City Officials Urge Patience With Snow, Ice Removal

By Jason Togyer | Posted in: News

After a snow or ice storm, some of the best information about which streets need to be treated comes from sanitation crews, says Steve Kondrosky, McKeesport's public works director.

"Every day, somewhere in the city is trash collection day," he says, and crews from the city's garbage collection contractor, Big's Sanitation, will alert the public works department if a street or alley needs attention.

City police, too, serve as the eyes and ears to report snowy or icy streets --- and there has been plenty to report.

"The weather has not been very kind to us this year," McKeesport Mayor Mike Cherepko says.

According to the National Weather Service in Moon Twp., ice or snow have fallen on the Pittsburgh area eight out of the last 10 days. The region, which averages less than 12 inches of snow every January, had more than 17 inches this year.

So far this winter, McKeesport crews have used about 4,500 tons of rock salt to de-ice roads, Cherepko says. During an average year, they use 3,000 tons per winter, and last year, they used about 1,500 to 2,000 tons.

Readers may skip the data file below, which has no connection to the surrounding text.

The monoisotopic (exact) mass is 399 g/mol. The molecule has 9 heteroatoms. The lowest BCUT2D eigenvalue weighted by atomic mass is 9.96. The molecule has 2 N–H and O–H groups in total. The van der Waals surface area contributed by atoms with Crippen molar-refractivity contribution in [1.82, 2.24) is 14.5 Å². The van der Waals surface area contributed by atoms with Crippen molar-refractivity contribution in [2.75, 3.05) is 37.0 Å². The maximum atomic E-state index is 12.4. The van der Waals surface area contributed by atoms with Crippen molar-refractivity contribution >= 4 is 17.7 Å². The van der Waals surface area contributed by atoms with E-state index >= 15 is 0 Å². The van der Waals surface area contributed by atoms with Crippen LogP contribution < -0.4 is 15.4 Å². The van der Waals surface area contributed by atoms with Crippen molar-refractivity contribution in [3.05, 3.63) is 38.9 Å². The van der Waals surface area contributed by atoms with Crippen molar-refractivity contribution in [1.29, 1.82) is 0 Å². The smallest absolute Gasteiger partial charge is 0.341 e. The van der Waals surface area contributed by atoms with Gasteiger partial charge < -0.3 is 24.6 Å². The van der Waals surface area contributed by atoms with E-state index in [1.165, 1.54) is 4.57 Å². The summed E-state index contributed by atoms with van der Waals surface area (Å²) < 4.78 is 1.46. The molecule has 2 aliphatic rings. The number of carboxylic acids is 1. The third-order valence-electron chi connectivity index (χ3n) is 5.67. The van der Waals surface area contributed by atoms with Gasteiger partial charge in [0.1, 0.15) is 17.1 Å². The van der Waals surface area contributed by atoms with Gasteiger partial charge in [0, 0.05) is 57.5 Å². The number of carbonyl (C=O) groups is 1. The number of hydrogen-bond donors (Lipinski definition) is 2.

"We're over double last year's amount, and we still have a month of winter yet to go," he says.

In March 2014, during a shortage of road salt across the United States, McKeesport ran out. Kondrosky says the city now has a second salt storage bin, and during winter it fills each bin twice.

"We are not taking short cuts and we're not trying to 'conserve' it," Cherepko says. "We are not holding anything back." Some salt truck drivers are working two eight-hour shifts in a row, going home for rest, and then going back out again, he says.

Cherepko says city crews prioritize hills and main arteries for extra attention during a snow or ice storm.

"If your road is flat, you may come out and find not all of the snow is melted," he says, but public works crews do try to treat every street in McKeesport at least once during their first pass.

"I think sometimes we have unrealistic expectations that after a snow, your road is just going to be wet," Cherepko says. "We are living in Western Pennsylvania."

Kondrosky says residents who want to report a dangerous street may call his office at (412) 675-5020, ext. 631, or the mayor's office at ext. 605.

In reality, Kondrosky says relatively few complaints have been received, and of those city hall has gotten, "we address them immediately."

Despite the long hours for public works crews, he says, "the nicest thing is, even though the conditions are terrible, you feel good about going out and helping people."

Originally published February 08, 2018.

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